In its no so winding streets and the people filled Soi's (Thai for side streets)  I discovered the true meaning of connection – not just to a destination, but to the people who call it home and the stories that bind us all together. Nothing has changed in the familiar streets, smell of the street foods since I last visited 3 years ago. It was more than just a place on a map; it was a living, breathing entity with a story to tell and lessons to impart. 

And so, as I bid farewell I carried with me not only memories of a remarkable journey but also a newfound appreciation for the beauty of modernity and the power of human connection.  For in the heart of Bangkok, I found a piece of myself, forever woven into the fabric of its timeless tapestry. I felt I knew this place.

Khab Koon Khrub (Thank You) Bangkok, until next time! Leaw phob kein mei....(See you soon in Thai)



Saturday, February 10, 2024

The World in 2050: How to Think About the Future…some reflections!


A bold and vital vision of our planet, The World in 2050 is an essential guide for anyone worried about what the future holds. For if we understand how our world is changing, we will be in a better position to secure our future in the decades to come.

Hamish McRae, the author of this book, has built and maintained an estimably high reputation n as an economic and financial commentator over an impressively lengthy period of time. His regular journalism is unfailingly insightful and, therefore, always well worth reading. McRae does, moreover, have past form as a purveyor of longer-term “futurological” thinking insofar as almost thirty years ago he published the ground-breaking “The World in 2020”. This I recall as proving enormously useful in enhancing my thinking about how the global economy and financial system might evolve over the turn of the century and beyond.  Importantly, I feel exactly the same way about McRae’s new magnum opus.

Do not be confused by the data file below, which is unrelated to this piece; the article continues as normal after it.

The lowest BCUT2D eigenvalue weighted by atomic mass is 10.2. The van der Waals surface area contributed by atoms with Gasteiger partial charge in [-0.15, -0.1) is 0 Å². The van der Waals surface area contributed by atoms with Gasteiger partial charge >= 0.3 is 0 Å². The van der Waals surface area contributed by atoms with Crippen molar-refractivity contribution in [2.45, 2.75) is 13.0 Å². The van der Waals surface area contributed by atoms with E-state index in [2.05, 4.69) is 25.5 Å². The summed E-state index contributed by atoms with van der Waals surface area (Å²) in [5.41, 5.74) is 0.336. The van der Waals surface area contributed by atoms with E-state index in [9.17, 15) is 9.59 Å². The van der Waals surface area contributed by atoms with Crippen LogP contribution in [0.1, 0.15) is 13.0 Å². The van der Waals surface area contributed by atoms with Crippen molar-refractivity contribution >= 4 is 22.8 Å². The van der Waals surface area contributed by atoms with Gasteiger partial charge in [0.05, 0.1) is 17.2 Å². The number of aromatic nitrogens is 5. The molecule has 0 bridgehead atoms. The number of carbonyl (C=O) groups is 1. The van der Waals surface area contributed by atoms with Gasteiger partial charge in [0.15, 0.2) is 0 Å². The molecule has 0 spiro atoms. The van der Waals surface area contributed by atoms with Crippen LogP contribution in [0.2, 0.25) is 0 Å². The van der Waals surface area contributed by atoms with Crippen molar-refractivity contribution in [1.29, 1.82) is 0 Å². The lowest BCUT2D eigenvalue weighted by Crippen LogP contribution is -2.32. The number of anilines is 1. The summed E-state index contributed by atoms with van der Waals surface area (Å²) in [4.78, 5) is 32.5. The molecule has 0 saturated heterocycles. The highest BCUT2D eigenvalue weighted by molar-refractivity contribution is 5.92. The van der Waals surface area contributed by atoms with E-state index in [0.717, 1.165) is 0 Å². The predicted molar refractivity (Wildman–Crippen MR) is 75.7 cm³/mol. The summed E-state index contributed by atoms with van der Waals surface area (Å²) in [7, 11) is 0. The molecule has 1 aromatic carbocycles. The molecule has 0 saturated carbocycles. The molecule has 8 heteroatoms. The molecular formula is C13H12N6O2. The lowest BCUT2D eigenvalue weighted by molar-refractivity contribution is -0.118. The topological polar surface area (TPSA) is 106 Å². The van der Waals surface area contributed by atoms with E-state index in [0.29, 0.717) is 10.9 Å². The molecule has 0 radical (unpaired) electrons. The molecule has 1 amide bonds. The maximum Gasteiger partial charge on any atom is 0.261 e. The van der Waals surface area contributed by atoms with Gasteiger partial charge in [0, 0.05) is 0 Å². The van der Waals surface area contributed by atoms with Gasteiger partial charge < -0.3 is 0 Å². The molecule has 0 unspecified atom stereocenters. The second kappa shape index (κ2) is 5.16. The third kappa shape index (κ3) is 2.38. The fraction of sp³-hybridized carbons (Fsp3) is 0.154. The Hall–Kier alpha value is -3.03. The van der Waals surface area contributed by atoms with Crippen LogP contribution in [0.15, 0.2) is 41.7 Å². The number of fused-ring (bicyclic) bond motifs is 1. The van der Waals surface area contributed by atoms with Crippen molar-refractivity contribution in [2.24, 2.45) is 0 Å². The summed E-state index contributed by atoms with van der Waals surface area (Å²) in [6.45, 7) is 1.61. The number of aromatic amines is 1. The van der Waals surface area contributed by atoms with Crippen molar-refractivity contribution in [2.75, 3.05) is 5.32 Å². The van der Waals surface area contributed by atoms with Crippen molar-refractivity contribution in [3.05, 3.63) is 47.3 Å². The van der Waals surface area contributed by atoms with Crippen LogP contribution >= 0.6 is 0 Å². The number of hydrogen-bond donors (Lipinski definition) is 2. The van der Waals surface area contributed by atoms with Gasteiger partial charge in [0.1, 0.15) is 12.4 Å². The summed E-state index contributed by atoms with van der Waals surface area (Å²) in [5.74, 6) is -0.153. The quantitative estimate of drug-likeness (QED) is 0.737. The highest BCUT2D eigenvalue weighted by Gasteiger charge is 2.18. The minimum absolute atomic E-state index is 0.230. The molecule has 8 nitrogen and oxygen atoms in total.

Importantly, this is a book which – like its predecessor – is wholly global in its scope. Far from being focused exclusively upon the outlook for the US or Europe, for instance, it covers each and every region that comprises the jigsaw which collectively comprises the global economy.

McRae’s discussion of these multiple “forces for change” is wide-ranging and fascinating. He then moves on to a wide-ranging deliberation about “how the world will look in 2050”. Throughout, however, he emphasises the critical role of choice. Everything could go well, thereby vindicating faith in sustained human progress. Conversely, much could go wrong, with the world failing to fulfil its potential and dashing the future prospects of so many of the world’s expanding population (the United Nations’ World Population Prospects, which McRae employs, envisages our total population rising from just over 8 billion at present to 10 billion in thirty years’ time). McRae’s concluding chapter – The Big Themes That Will Shape the World Ahead” – focuses constructively upon what might go wrong (ten key issues) and, subsequently, what is likely to go right.

Many of McRae’s conclusions may seem provocative. He is sanguine, for instance, that the US will eventually successfully weather its current political and social discontent. He’s also notably upbeat about the prospects for the UK and Ireland. He’s optimistic that globalisation has yet reached the end of the road, while sceptical that we can avoid another financial crisis (Charles Kindleberger’s “hardy perennial”) and unpersuaded the Euro will survive. Furthermore, he’s strikingly upbeat about the future growth potential of India and Africa.